Abstract 34: Survival and Neurological Outcome of Out-of-Hospital Cardiac Arrest in Los Angeles County: Preliminary Results After Regionalization of Care
Objective: Post-resuscitation care of cardiac arrest patients at specialized centers may improve outcome after out-of-hospital cardiac arrest (OOHCA). The purpose of this study was to describe recent experience with regionalized care of resuscitated patients in a large metropolitan area and compare it to earlier reported outcomes.
Methods: Los Angeles County established regionalized cardiac care in 2006 with a total of 33 designated STEMI receiving centers (SRC) throughout the county. Since 2010, county-wide protocols mandate transport of all OOHCA patients of presumed cardiac etiology with return of spontaneous circulation (ROSC) in the field to a SRC with an established hypothermia protocol. All SRCs treating ROSC patients report the in-hospital mortality and neurologic outcome of these patients to a single registry maintained by the LA County Emergency Medical Services Agency. We report the preliminary results of the first 8 months after this policy change, with the primary outcome variable of neurologically intact survival at hospital discharge, as defined by a Cerebral Performance Category (CPC) score upon hospital discharge of 1 or 2.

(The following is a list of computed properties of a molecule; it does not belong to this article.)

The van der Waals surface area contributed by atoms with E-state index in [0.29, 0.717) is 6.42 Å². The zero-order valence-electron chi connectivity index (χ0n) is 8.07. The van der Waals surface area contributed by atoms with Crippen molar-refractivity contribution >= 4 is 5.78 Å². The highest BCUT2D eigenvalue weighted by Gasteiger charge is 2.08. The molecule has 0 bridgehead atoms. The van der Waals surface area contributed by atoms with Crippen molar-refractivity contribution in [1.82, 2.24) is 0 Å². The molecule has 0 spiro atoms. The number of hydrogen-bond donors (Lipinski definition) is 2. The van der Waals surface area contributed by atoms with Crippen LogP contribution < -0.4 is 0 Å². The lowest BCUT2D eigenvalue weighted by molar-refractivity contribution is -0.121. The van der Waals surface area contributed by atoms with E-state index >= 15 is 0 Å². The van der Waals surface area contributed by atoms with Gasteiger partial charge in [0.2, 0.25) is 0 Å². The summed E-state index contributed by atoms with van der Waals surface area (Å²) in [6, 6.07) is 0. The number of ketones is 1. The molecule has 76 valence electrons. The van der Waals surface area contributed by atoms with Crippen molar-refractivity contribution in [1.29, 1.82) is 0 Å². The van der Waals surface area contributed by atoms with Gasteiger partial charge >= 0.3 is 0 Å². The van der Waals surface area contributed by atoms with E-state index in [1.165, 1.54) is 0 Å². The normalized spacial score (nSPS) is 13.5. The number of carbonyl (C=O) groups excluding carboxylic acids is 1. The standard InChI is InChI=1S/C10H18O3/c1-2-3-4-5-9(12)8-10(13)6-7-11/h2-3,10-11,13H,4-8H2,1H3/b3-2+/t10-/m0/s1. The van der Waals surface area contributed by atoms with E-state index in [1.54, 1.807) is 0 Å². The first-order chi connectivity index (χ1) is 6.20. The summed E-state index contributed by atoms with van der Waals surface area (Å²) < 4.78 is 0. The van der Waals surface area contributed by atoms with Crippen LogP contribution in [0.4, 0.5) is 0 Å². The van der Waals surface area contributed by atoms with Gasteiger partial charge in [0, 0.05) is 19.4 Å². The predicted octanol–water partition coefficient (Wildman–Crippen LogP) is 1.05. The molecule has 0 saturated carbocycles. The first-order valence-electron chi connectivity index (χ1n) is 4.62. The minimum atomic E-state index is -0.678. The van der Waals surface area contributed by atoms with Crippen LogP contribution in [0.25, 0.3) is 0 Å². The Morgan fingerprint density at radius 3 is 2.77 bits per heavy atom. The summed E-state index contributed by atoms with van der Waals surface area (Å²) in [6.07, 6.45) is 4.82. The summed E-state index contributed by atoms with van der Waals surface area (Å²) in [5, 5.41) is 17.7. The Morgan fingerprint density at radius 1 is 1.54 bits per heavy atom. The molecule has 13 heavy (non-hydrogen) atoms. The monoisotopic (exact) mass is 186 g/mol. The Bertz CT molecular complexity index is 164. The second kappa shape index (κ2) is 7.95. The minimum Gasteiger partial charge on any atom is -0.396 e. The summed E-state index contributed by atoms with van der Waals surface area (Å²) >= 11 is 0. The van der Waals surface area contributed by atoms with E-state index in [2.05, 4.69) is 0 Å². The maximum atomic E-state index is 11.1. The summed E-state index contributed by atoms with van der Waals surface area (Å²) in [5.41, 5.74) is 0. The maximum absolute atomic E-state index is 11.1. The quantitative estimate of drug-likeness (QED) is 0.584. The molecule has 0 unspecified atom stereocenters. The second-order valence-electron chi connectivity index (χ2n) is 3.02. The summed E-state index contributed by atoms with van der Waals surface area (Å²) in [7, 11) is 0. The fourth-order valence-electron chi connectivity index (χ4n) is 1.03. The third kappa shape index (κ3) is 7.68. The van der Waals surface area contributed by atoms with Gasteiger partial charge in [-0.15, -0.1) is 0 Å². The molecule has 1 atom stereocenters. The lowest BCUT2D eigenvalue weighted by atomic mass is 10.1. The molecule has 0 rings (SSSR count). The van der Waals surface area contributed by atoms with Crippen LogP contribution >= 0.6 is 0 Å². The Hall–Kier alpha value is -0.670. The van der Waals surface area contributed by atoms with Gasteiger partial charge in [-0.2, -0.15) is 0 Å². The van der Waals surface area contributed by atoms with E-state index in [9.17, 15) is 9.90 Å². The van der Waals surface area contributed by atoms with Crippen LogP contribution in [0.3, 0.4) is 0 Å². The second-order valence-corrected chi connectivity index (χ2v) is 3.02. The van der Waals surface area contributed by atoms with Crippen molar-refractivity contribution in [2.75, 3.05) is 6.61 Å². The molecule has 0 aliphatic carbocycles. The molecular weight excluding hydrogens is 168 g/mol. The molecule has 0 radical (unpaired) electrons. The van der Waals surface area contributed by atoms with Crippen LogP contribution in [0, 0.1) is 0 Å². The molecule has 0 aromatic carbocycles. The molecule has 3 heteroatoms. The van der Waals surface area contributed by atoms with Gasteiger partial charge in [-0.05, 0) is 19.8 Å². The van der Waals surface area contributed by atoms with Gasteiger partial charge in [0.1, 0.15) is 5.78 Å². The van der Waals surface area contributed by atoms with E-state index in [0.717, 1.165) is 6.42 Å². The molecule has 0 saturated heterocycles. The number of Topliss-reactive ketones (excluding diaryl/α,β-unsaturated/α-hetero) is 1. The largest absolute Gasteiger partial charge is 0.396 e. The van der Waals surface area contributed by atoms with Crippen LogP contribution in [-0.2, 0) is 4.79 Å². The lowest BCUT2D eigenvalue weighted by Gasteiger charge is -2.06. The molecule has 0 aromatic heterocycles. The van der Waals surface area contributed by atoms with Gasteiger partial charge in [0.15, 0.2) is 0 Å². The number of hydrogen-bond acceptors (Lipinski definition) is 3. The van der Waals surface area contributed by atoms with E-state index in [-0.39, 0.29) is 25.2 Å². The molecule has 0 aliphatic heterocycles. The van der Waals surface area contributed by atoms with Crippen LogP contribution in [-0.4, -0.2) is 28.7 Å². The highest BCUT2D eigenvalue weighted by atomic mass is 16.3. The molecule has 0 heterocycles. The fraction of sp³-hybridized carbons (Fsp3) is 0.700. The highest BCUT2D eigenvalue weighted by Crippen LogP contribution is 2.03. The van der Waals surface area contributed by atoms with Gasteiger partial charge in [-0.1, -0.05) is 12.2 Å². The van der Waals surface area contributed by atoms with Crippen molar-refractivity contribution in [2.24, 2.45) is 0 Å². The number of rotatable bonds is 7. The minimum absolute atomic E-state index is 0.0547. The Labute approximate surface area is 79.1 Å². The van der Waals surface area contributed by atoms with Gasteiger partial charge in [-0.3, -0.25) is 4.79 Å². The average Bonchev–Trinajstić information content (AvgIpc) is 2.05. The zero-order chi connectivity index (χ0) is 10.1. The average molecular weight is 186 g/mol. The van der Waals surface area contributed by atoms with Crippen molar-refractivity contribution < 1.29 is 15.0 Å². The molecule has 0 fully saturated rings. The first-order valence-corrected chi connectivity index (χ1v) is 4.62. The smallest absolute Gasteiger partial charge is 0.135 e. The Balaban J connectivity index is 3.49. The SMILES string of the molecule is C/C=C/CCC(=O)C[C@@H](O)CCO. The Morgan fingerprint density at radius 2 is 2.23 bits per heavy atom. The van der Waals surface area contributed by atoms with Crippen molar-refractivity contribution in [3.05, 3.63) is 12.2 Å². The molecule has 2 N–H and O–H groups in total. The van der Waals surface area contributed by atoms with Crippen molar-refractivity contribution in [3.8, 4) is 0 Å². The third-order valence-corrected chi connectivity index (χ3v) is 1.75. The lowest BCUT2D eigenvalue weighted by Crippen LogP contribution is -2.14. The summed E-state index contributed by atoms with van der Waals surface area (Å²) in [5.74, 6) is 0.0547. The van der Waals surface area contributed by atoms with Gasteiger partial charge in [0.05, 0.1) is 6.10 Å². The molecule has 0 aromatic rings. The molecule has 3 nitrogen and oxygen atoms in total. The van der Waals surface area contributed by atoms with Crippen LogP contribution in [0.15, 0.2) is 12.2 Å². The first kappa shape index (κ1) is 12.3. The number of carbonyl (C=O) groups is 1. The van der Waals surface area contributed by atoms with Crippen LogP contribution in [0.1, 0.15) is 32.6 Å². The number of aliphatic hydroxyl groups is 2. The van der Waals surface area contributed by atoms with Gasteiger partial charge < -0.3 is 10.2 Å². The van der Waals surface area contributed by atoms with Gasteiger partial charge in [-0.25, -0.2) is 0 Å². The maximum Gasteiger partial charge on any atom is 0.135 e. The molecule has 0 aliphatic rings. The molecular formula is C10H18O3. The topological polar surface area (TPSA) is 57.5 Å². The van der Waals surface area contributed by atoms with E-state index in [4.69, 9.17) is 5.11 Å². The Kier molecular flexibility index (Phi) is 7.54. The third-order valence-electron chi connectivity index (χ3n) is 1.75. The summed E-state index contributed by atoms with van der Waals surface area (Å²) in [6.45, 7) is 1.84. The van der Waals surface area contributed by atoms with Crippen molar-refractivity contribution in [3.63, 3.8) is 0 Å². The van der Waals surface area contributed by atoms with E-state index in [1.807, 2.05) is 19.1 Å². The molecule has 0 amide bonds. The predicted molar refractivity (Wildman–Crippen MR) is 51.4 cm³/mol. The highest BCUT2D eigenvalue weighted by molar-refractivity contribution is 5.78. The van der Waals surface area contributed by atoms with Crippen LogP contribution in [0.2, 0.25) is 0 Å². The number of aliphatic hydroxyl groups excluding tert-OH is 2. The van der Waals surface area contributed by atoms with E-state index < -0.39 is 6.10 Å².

Results: There were 663 patients with field ROSC reported by the SRCs. Of these, 110 (17%) died in the emergency department (DOA), and 66 (10%) were awake and responsive upon hospital arrival, leaving 487 patients included in the study analysis. Of these patients, VF was the initial rhythm in 143 (29%), of whom 36 (25%) survived to hospital discharge (SHD) with a CPC score of 1 or 2. 108 (76%) patients with shockable rhythms received therapeutic hypothermia (TH), of whom 32 (30%) had neurologically intact SHD. In the TH group, the OR for CPC 1 or 2 in patients with an initial shockable rhythm was 3.3 (95%CI 1.1-9.5, p = .04), compared with those who did not received TH. In contrast, the SHD rate in Los Angeles in 2001 for a witnessed arrest with a shockable rhythm was 6%.
Conclusion: These results suggest that regionalization of post-resuscitation care improves the rate of neurologically intact survival from OOHCA.
- © 2012 by American Heart Association, Inc.